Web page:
An excess of mushrooms - what to do with them

A cock-up on the supply front means we’ve got an excess of chestnut mushrooms. We actuallyhave an overall excess of veg but this is the urgnet issue. With the next few days meals planned, I can’t easily swap a dish without then risking other ingredients going off.

So, my friends, your challenge this evening (or whatever time it is in your part of the world), is to come up with sormething that will include mushrooms in significant quantity - that I can then freeze.

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Make mushroom duxelle for compactness then use later in soups, pasta sauce, etc.

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Mock liver pate

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On the rare occasions when I do my own grocery shopping, if there are mushrooms marked down for quick sale, I snap them up, slice, drizzle with soy sauce or teriyaki, and either saute on high heat or bake on a sheet pan at 400F. The idea is to get them dry, with brown edges. Then freeze them for later use. BTW, Jacques Pepin is a fan of ordinary button mushrooms; if the gills have opened they are considered old, but have more flavor than most gourmet shrooms.

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I use a pound in chicken, wild rice and mushroom soup, a favorite. I start with a recipe like this and change it up each time.

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What a fabulous problem to have @Harters! My best suggestions would be to sauté and freeze like others have suggested. Sometimes I also add onions, and then garlic at the end so they’re ready to go in a variety of things.

OR, I would make the base for mushroom soup. The 2 recipes I like are the old Moosewood Cookbook recipe for Hungarian Mushroom Soup, or Anthony Bourdain’s famous mushroom soup. Just don’t add the dairy, until it’s thawed, warmed, etc or whatever the recipe says. Both easily found on the internet. Haven’t tasted chestnut shrooms, unless they go by a different name in the US.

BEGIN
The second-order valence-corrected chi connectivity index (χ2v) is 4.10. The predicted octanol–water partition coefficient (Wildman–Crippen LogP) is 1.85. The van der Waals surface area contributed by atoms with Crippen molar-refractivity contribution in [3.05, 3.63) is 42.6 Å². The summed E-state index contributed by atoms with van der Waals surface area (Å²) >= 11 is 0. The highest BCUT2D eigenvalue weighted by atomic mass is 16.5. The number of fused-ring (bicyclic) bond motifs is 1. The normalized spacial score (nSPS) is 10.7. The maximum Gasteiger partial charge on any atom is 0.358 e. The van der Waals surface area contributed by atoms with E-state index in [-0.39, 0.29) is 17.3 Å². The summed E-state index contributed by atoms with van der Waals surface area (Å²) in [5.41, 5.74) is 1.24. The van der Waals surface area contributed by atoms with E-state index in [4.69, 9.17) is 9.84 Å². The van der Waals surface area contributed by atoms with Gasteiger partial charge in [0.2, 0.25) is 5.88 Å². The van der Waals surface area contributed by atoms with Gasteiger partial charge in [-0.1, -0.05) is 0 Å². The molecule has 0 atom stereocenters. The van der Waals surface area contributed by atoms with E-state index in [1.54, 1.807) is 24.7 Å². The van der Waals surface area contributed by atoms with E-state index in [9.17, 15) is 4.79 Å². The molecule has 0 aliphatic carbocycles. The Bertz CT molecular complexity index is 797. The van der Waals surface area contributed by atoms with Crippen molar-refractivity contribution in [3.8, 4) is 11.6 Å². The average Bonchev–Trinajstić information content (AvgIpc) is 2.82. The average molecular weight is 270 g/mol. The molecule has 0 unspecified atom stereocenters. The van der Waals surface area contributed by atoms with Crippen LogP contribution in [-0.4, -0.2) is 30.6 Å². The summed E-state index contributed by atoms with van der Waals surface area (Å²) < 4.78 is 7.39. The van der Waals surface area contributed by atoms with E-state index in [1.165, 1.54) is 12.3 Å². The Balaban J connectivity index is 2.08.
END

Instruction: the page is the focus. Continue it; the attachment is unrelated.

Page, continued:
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Even if you don’t freeze it, once they’re cooked, the duxelles will keep in the fridge for at least several days. I recently found myself in a similar position (but with just a little less than a pound of them) and I don’t bother to go as far as making “proper” duxelles (I stopped before they were as dry as they might’ve been). I just chopped them coarsely and then sauteed them with a couple of shallots, then refrigerated them in a covered container. Ended up mostly using them in scrambled eggs and ersatz-omelettes over the following 5-6 days, and they remained fine until they were gone…

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LIke mini-portobellos - about the size of normal white button mushrooms

https://www.sainsburys.co.uk/gol-ui/product/mushrooms/sainsburys-closed-cup-chestnut-mushrooms-300g

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Thought maybe they were. You probably know they’re called cremini or baby Bella’s over here. When dried, porcini. They’re my favorite all-purpose mushroom.

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They’re usually called “cremini” mushrooms here, or (usually only when they’re packaged, with printed labels) sometimes names like “Baby Bellas”…

We cross posted, and our replies are almost identical! I think you were actually reading my mind with powers I have yet to learn. :upside_down_face:

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this freezes beautifully.

mushroom ragu

1 cup dried porcini mushrooms

2 tablespoons olive oil

2 tablespoons butter

1 medium carrot, finely chopped

1/2 medium onion, finely chopped

1 celery stalk, finely chopped

3 garlic cloves, minced

1/2 teaspoons red pepper flakes

1 pound mixed mushrooms

mix of crimini, shiitake, oyster, sliced or coarsely chopped

1/2 cup marsala, madeira or dry sherry wine